Jul 27 2007
Dear Ms. Greiman:
I have never read a Greiman book before. I always meant to read and have, in fact, purchased your contemporary books, Unzipped and Unplugged before. But with the muscle bound chests and arms and titles with “Highlander”, I wasn’t terribly excited about reading the historicals. As I said a few days ago, I kind of feel that my Scottish historical days are past. My blogging partner, Jayne, puts her Scottish malaise down to too many book with faux Scottish dialect but this is a book I would recommend to her and, in fact, I am going to send this to her.
While there is plenty of dialect in this book, none of its seems faux. In fact, its downright lyrical. I loved the speech patterns of the characters that held true not only in their conversations with each other but in their own internal dialogue.
“I did na ken what I was doing.” And that was the bloody truth. “I swear to the saints. I did na ken. And I was hungry. ‘Twas three days since I had so much as a bite. I saw a meadow filled with sheep and though sure a man of such astounding wealth would na miss one small lambkin.”
Keelan, the hero, was particularly adorable with his penchant for exclaming: Mary and Joseph! Even the lovemaking scenes seemed steeped in the language of the time period.
Her lashes framed her whisky, troubled eyes, and her bosoms . . . Sweet Mary, her bosoms, bunched together like a bouquet of posies!
Keelan is a charmer. It is his one skill. He’s a braw man but not enough to overcome three thugs who beat him to an inch of his life until he convinces Lord Chetfield, the thugs’ employer, that Keelan can heal Chetfield’s illness. Chetfield orders that he be healed and in comes, sweet, innocent, daft Cherie, who is not as she seems. Cherie sets out to heal Keelan while searching for something from Chetfield.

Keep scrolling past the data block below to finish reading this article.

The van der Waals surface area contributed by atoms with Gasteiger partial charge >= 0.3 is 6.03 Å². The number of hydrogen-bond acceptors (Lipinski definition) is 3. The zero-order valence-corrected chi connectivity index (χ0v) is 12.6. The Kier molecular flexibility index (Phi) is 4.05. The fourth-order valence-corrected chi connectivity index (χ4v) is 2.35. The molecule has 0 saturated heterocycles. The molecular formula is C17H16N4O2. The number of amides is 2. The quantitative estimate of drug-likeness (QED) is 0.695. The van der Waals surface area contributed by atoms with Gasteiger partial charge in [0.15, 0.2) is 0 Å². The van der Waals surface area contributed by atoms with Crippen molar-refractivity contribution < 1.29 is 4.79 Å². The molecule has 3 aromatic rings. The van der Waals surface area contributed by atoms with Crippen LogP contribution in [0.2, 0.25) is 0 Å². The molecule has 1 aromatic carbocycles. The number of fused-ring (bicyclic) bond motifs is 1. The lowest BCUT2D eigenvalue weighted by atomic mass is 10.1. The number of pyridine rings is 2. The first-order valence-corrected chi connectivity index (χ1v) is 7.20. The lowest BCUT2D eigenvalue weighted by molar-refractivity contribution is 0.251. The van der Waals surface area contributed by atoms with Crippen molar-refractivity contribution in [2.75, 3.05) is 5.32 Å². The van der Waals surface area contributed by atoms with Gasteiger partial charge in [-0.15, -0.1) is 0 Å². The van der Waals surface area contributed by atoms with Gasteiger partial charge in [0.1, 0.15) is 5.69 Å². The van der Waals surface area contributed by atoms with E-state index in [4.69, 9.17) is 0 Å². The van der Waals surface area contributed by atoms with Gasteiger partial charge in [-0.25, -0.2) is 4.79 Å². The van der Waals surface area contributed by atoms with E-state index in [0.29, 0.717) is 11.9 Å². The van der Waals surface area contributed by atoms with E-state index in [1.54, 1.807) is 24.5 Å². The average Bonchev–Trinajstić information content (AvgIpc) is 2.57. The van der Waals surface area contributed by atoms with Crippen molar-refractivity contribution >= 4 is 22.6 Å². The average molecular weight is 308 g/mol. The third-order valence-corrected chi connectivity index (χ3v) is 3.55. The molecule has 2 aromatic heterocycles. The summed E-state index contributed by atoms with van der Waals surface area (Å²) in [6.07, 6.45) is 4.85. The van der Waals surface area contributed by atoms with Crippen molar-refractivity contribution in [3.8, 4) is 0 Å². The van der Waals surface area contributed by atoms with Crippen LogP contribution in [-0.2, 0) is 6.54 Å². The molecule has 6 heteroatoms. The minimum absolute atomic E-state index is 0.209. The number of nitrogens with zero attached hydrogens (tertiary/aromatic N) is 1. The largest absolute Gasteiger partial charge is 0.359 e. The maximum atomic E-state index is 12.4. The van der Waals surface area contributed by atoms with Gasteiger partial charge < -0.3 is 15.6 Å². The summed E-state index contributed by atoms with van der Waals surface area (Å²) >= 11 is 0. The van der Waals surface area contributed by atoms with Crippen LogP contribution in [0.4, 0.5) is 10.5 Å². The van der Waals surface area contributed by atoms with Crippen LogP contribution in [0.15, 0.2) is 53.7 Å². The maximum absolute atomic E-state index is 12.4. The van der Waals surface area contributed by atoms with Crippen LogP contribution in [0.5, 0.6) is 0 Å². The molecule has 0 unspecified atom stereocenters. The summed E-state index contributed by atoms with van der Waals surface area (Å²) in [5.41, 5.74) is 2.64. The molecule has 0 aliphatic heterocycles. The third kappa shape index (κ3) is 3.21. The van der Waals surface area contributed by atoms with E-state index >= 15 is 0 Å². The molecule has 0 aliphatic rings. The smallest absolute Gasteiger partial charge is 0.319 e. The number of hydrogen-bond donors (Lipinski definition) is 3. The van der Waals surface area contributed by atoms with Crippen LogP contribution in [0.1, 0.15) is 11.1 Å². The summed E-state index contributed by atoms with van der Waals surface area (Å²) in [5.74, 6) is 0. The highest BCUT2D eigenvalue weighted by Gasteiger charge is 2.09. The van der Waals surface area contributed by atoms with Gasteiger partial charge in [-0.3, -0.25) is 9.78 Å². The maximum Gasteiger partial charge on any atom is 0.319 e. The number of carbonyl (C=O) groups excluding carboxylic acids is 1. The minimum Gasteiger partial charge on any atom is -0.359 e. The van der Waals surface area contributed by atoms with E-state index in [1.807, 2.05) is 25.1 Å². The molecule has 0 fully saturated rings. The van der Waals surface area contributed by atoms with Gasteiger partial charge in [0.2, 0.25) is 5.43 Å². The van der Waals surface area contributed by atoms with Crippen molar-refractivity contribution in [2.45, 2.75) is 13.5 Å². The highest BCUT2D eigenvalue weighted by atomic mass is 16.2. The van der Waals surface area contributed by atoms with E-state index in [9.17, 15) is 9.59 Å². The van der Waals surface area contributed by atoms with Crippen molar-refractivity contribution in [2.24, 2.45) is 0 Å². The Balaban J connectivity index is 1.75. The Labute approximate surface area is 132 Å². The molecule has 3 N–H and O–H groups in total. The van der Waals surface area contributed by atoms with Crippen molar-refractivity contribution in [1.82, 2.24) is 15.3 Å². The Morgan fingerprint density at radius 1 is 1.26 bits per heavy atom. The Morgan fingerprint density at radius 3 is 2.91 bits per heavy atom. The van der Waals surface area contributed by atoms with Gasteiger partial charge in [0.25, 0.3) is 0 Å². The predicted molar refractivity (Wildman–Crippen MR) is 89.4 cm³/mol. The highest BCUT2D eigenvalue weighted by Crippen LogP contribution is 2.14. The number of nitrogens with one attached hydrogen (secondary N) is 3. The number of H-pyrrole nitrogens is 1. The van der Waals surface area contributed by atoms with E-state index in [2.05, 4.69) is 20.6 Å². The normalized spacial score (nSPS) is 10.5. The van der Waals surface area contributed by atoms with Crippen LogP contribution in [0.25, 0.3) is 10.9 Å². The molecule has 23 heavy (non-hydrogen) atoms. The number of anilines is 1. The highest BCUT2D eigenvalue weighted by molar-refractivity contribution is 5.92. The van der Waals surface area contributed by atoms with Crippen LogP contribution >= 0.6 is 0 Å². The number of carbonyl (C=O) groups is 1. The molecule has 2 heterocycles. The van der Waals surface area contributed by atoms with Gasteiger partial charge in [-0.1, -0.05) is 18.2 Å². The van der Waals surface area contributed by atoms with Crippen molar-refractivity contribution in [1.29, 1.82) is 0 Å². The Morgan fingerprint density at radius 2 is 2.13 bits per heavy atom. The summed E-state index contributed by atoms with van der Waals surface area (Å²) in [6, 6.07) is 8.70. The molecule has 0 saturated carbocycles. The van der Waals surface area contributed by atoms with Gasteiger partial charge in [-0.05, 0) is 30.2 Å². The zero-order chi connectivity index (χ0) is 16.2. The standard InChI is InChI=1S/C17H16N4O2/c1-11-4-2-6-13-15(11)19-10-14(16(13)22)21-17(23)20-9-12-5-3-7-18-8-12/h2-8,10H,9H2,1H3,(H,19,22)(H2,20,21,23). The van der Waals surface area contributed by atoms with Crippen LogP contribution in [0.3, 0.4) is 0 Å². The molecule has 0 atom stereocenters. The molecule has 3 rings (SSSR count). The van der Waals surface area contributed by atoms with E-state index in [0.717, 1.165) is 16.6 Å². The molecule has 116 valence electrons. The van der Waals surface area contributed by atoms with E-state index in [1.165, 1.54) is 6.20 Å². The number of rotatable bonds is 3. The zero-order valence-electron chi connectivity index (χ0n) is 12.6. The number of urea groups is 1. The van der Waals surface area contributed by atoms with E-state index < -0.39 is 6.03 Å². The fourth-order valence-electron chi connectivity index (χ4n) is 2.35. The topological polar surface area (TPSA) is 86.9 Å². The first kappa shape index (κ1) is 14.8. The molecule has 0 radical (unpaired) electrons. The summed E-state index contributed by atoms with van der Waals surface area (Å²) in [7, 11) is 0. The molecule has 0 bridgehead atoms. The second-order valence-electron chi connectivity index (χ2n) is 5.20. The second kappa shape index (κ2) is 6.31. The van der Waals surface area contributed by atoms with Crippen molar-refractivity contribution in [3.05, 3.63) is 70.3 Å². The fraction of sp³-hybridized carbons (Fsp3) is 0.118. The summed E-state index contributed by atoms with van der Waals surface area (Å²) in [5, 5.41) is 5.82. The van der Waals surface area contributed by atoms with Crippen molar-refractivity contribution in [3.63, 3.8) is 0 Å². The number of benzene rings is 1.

Keelan and Cherie both take turns trying to convince the other to leave the evil household but they are both bound to find the Chetfield’s treasure. Each has no idea about the other’s purpose but they both see something good in the other, comparatively speaking anyone would look like an angel next to Chetfield and top thug, Roland.
It’s a con, a caper, a mystical story that leads to a compelling read. Cherie is a wonderful heroine. She has magnificent female assets and isn’t afraid to use them to appear nothing more than a pretty face, while trying to charm her way around the Chetfield residence. But she seems to always be on the edge of being caught out. Keelan’s near death experience at the hands of Chetfield’s thugs is one that the reader believes might just be brought to a swift and unhappy conclusion in the next paragraph. This story, however, had just the right movement between suspense, humor and sexiness. I couldn’t put it down.
There are clues left to the reader to discern the basis of Chetfield’s evil and while I hadn’t guessed it, I was delighted to remember the trail of breadcrumbs that you had left.
The bad part was the end where I felt you cheated a bit and used a deux ax machina. It seemed that you wrote yourself into a corner at the end and had to use a helping hand to get out of it. The insertion of previous characters wasn’t too hamfisted but their involvement left questions as to other things which if I were to elaborate might ruin the denouement of the story. Suffice it to say it was the one thing that kept this book from being an A but I’ll be reading your backlist titles this weekend.
PS. Sadly your website has no new content so I can’t link to any excerpt for your book. Readers might be able to find it in their stores this weekend, but the official release date is July 31, 2007 and available at Amazon.